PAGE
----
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Flares are expired. Now what?

2022 July 1

Igniting out-dated emergency flares could saddle sailors with stiff fines

Two Rhode Island men must pay fines for shooting emergency flares into the night sky to celebrate a friend’s wedding. The red aerial rockets set off a costly search-and-rescue operation by the U.S. Coast Guard that responded to a possible vessel in distress off Block Island.

The men were fined $10,000 in federal court in October 2021. The case dredged up discussion about how to lawfully dispose of outdated or unwanted handheld and aerial flares since some sailors simply ignite them. 

Common methods of disposal, not all of them legal or environmentally sound, have included setting off the flares in remote areas, tossing them overboard or submerging the volatile devices in a water-filled metal bucket. 

Some sailors have attempted, usually without much success, to donate the outdated flares to public safety groups for training purposes, or to deliver them to police and fire stations for disposal.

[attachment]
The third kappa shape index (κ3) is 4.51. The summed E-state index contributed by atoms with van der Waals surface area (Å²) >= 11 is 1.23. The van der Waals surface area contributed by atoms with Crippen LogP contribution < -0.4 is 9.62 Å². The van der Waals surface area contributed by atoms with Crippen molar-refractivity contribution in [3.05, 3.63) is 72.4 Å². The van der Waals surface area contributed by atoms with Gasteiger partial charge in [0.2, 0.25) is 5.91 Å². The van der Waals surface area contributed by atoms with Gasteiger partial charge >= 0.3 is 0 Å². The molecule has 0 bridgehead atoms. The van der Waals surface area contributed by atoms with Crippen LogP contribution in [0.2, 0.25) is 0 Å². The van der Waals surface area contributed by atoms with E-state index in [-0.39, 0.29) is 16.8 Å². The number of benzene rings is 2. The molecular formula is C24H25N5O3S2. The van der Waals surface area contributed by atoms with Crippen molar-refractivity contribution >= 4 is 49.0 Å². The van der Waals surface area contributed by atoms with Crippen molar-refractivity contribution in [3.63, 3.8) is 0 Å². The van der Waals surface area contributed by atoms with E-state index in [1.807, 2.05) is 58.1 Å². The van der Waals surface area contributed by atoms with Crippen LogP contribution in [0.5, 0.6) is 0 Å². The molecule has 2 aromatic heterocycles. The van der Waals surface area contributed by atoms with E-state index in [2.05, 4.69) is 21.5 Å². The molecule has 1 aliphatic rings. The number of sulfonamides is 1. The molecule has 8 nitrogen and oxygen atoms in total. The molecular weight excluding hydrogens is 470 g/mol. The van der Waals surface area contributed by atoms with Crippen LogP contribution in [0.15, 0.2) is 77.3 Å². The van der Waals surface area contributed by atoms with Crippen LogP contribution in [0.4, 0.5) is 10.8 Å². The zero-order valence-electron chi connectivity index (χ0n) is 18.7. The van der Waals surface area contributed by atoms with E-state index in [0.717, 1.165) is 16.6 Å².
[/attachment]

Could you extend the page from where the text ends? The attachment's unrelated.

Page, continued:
Emergency marine flares expire 42 months after the date of manufacture.

Orion, a popular manufacturer of marine flares and signaling devices, offers advice about disposal on its packaging. Among the recommendations: donate expired flares to U.S. Coast Guard Auxiliary or Power Squadron for use in their training classes; ignite handheld signal flares on land in a safe area, much the same as highway flares would be ignited; retain flares for back-up use to expand signaling time in the event of an emergency; never jettison flares overboard; never activate marine flares in non-emergency situations over regulated waters; never dispose of flares in household trash.